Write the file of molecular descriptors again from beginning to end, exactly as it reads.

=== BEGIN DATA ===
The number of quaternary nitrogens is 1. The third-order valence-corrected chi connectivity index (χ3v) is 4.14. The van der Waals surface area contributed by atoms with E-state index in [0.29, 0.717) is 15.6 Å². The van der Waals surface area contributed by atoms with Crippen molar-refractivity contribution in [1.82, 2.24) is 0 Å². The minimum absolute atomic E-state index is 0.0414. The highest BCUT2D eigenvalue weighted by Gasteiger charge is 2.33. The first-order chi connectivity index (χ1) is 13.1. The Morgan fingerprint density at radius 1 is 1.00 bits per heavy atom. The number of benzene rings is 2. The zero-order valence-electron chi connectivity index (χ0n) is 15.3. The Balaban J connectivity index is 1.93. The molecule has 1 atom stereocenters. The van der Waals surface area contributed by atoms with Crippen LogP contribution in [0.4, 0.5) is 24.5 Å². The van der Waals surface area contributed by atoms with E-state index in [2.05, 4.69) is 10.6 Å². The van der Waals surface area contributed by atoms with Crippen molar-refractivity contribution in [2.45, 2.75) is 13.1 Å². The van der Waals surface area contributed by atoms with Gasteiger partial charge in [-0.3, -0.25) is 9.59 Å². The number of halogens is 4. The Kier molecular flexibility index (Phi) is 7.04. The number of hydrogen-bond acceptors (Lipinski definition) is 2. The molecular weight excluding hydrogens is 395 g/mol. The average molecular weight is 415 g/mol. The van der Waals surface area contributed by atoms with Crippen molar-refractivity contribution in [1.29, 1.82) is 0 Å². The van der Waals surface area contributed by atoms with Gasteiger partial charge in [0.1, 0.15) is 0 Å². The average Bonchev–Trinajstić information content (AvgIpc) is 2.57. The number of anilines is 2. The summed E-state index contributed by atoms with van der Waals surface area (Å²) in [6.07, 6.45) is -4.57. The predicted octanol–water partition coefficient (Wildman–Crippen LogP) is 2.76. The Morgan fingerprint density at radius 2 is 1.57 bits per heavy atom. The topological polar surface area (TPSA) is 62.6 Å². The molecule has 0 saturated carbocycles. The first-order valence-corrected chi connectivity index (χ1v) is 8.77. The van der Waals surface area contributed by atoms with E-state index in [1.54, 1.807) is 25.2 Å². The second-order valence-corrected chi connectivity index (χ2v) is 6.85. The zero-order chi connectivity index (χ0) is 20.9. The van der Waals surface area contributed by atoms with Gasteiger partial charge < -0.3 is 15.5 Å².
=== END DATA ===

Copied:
The number of quaternary nitrogens is 1. The third-order valence-corrected chi connectivity index (χ3v) is 4.14. The van der Waals surface area contributed by atoms with E-state index in [0.29, 0.717) is 15.6 Å². The van der Waals surface area contributed by atoms with Crippen molar-refractivity contribution in [1.82, 2.24) is 0 Å². The minimum absolute atomic E-state index is 0.0414. The highest BCUT2D eigenvalue weighted by Gasteiger charge is 2.33. The first-order chi connectivity index (χ1) is 13.1. The Morgan fingerprint density at radius 1 is 1.00 bits per heavy atom. The number of benzene rings is 2. The zero-order valence-electron chi connectivity index (χ0n) is 15.3. The Balaban J connectivity index is 1.93. The molecule has 1 atom stereocenters. The van der Waals surface area contributed by atoms with Crippen LogP contribution in [0.4, 0.5) is 24.5 Å². The van der Waals surface area contributed by atoms with E-state index in [2.05, 4.69) is 10.6 Å². The van der Waals surface area contributed by atoms with Crippen molar-refractivity contribution in [2.45, 2.75) is 13.1 Å². The van der Waals surface area contributed by atoms with Gasteiger partial charge in [-0.3, -0.25) is 9.59 Å². The number of halogens is 4. The Kier molecular flexibility index (Phi) is 7.04. The number of hydrogen-bond acceptors (Lipinski definition) is 2. The molecular weight excluding hydrogens is 395 g/mol. The average molecular weight is 415 g/mol. The van der Waals surface area contributed by atoms with Crippen molar-refractivity contribution in [1.29, 1.82) is 0 Å². The van der Waals surface area contributed by atoms with Gasteiger partial charge in [0.1, 0.15) is 0 Å². The average Bonchev–Trinajstić information content (AvgIpc) is 2.57. The number of anilines is 2. The summed E-state index contributed by atoms with van der Waals surface area (Å²) in [6.07, 6.45) is -4.57. The predicted octanol–water partition coefficient (Wildman–Crippen LogP) is 2.76. The Morgan fingerprint density at radius 2 is 1.57 bits per heavy atom. The topological polar surface area (TPSA) is 62.6 Å². The molecule has 0 saturated carbocycles. The first-order valence-corrected chi connectivity index (χ1v) is 8.77. The van der Waals surface area contributed by atoms with E-state index in [1.54, 1.807) is 25.2 Å². The second-order valence-corrected chi connectivity index (χ2v) is 6.85. The zero-order chi connectivity index (χ0) is 20.9. The van der Waals surface area contributed by atoms with Gasteiger partial charge < -0.3 is 15.5 Å².